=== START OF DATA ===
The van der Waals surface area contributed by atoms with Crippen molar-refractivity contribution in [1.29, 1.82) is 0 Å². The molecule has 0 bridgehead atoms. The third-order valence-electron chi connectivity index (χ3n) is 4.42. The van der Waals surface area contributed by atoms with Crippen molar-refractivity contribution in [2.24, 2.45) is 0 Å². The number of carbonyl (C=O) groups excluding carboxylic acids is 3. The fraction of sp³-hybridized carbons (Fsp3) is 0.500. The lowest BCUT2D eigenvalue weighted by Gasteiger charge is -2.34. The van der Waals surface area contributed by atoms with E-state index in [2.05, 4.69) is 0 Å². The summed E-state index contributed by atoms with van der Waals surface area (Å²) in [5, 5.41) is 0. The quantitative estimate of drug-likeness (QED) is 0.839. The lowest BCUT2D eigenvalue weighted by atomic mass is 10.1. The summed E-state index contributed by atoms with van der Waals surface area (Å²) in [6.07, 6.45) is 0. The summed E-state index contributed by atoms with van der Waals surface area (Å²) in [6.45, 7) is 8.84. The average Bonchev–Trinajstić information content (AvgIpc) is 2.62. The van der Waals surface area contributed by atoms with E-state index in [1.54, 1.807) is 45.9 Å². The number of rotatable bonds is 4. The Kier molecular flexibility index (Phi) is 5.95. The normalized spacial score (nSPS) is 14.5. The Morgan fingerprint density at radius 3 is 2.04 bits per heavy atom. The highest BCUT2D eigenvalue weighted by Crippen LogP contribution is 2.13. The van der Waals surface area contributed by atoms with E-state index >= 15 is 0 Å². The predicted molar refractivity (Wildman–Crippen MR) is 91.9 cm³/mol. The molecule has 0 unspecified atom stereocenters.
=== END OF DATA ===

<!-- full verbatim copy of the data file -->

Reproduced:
The van der Waals surface area contributed by atoms with Crippen molar-refractivity contribution in [1.29, 1.82) is 0 Å². The molecule has 0 bridgehead atoms. The third-order valence-electron chi connectivity index (χ3n) is 4.42. The van der Waals surface area contributed by atoms with Crippen molar-refractivity contribution in [2.24, 2.45) is 0 Å². The number of carbonyl (C=O) groups excluding carboxylic acids is 3. The fraction of sp³-hybridized carbons (Fsp3) is 0.500. The lowest BCUT2D eigenvalue weighted by Gasteiger charge is -2.34. The van der Waals surface area contributed by atoms with E-state index in [2.05, 4.69) is 0 Å². The summed E-state index contributed by atoms with van der Waals surface area (Å²) in [5, 5.41) is 0. The quantitative estimate of drug-likeness (QED) is 0.839. The lowest BCUT2D eigenvalue weighted by atomic mass is 10.1. The summed E-state index contributed by atoms with van der Waals surface area (Å²) in [6.07, 6.45) is 0. The summed E-state index contributed by atoms with van der Waals surface area (Å²) in [6.45, 7) is 8.84. The average Bonchev–Trinajstić information content (AvgIpc) is 2.62. The van der Waals surface area contributed by atoms with E-state index in [1.54, 1.807) is 45.9 Å². The number of rotatable bonds is 4. The Kier molecular flexibility index (Phi) is 5.95. The normalized spacial score (nSPS) is 14.5. The Morgan fingerprint density at radius 3 is 2.04 bits per heavy atom. The highest BCUT2D eigenvalue weighted by Crippen LogP contribution is 2.13. The van der Waals surface area contributed by atoms with E-state index >= 15 is 0 Å². The predicted molar refractivity (Wildman–Crippen MR) is 91.9 cm³/mol. The molecule has 0 unspecified atom stereocenters.